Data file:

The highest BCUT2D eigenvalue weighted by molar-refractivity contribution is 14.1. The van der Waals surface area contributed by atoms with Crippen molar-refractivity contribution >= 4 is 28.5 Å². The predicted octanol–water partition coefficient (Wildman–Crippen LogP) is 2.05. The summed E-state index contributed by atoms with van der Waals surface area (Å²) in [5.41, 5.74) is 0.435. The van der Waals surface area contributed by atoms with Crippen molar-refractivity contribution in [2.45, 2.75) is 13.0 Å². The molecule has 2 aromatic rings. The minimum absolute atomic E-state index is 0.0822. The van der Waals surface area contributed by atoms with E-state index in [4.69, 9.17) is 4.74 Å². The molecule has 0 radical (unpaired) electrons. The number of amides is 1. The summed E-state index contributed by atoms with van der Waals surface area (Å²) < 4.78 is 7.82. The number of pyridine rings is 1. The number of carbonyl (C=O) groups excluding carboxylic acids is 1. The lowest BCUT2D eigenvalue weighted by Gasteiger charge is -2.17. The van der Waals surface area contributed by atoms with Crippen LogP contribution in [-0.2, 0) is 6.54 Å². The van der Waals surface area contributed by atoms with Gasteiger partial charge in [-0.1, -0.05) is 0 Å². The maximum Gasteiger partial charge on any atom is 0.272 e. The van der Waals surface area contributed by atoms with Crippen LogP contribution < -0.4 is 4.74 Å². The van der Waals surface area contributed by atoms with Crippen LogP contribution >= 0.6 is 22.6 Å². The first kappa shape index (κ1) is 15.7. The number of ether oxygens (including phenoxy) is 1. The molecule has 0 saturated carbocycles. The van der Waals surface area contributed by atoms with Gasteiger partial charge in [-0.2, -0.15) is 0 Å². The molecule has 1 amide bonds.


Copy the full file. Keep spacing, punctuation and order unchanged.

The highest BCUT2D eigenvalue weighted by molar-refractivity contribution is 14.1. The van der Waals surface area contributed by atoms with Crippen molar-refractivity contribution >= 4 is 28.5 Å². The predicted octanol–water partition coefficient (Wildman–Crippen LogP) is 2.05. The summed E-state index contributed by atoms with van der Waals surface area (Å²) in [5.41, 5.74) is 0.435. The van der Waals surface area contributed by atoms with Crippen molar-refractivity contribution in [2.45, 2.75) is 13.0 Å². The molecule has 2 aromatic rings. The minimum absolute atomic E-state index is 0.0822. The van der Waals surface area contributed by atoms with E-state index in [4.69, 9.17) is 4.74 Å². The molecule has 0 radical (unpaired) electrons. The number of amides is 1. The summed E-state index contributed by atoms with van der Waals surface area (Å²) < 4.78 is 7.82. The number of pyridine rings is 1. The number of carbonyl (C=O) groups excluding carboxylic acids is 1. The lowest BCUT2D eigenvalue weighted by Gasteiger charge is -2.17. The van der Waals surface area contributed by atoms with Crippen LogP contribution in [-0.2, 0) is 6.54 Å². The van der Waals surface area contributed by atoms with Gasteiger partial charge in [-0.1, -0.05) is 0 Å². The maximum Gasteiger partial charge on any atom is 0.272 e. The van der Waals surface area contributed by atoms with Crippen LogP contribution < -0.4 is 4.74 Å². The van der Waals surface area contributed by atoms with Crippen LogP contribution >= 0.6 is 22.6 Å². The first kappa shape index (κ1) is 15.7. The number of ether oxygens (including phenoxy) is 1. The molecule has 0 saturated carbocycles. The van der Waals surface area contributed by atoms with Gasteiger partial charge in [-0.2, -0.15) is 0 Å². The molecule has 1 amide bonds.